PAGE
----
1. re: Jim Leff

                                    So, I guess you didn't ask the restaurant people?

                                      1. re: Jim Leff

                                        Over the decades in the field, other researchers would often see or hear about something that farmers were doing and would then start to speculate as to why. I would always say, "Ask trhe farmer!". I got many fellow researchers to ask more of farmers - for the knowldege and reasons underlying practicces. The reasons almost always made good agronomic sense and where often not what the researchers had speculated.

                                        Similarly, why ask a bunch of Hounds to speculate when you could've just asked why in the restaurant?

                                        1. re: Sam Fujisaka

                                          C'mon, Sam, that would lead to a single answer that's (a) succinct and (b) correct (at least as to the motive for putting up the sign, if not necessarily as to the underlying reasoning).

                                          It's far more entertaining to have a couple of dozen people chiming in, disagreeing with each other, and making silly comments.

                                          1. re: Sam Fujisaka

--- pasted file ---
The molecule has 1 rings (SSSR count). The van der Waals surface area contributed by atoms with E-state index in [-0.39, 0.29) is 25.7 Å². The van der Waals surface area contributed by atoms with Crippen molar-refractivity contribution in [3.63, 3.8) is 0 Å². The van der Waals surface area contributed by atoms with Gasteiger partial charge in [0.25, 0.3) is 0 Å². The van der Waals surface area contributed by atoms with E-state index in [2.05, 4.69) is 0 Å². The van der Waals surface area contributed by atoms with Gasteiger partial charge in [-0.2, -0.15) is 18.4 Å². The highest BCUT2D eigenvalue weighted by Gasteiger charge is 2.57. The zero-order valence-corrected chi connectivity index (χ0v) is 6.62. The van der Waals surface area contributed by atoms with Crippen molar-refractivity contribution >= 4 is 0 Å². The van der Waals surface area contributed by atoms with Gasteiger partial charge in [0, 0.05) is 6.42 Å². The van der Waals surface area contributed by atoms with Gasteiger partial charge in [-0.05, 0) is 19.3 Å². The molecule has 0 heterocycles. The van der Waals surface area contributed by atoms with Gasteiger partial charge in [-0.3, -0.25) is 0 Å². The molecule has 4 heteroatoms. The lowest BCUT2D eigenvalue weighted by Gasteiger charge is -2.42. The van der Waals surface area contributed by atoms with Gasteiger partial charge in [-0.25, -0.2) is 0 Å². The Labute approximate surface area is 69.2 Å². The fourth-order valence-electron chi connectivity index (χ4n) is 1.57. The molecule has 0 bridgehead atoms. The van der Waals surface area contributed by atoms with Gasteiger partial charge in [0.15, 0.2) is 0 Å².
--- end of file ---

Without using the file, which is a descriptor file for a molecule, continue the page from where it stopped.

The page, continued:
Because it was a rough and unaccommodating place where I had more important aims - i.e. to psyche out the best thing to order, and to make sure the glassy-eyed waiter got my order right.

                                            Said glassy-eyed waiter didn't seem very chatty.

                                            1. re: Sam Fujisaka

                                              I don't think it was chips the waiter was smokin', fwiw....

                                  2. first, let me reference this link for folks:


                                    Accidents happen. Accidents happen even when people know better. Accidents happen when people think they know better. Accidents can kill. What's a little warning sign in a restaurant compared to that?
                                    Maybe it is posted for legal reasons, maybe because a choking occurred.

                                    I do not have children, but friends do. One incident: we always Sunday brunched together. The place had great food, wonderful service and they were over the top child friendly. Total win situation. And to make it better, they had amazing bagels, in Boston, that is rare. Now the dear darling baby was teething. We found that giving her a bagel was great, she could not get her mouth open wide enough to get a good bite and it was soft but resistant, She could chomp and worry her way on one bagel for our entire brunch.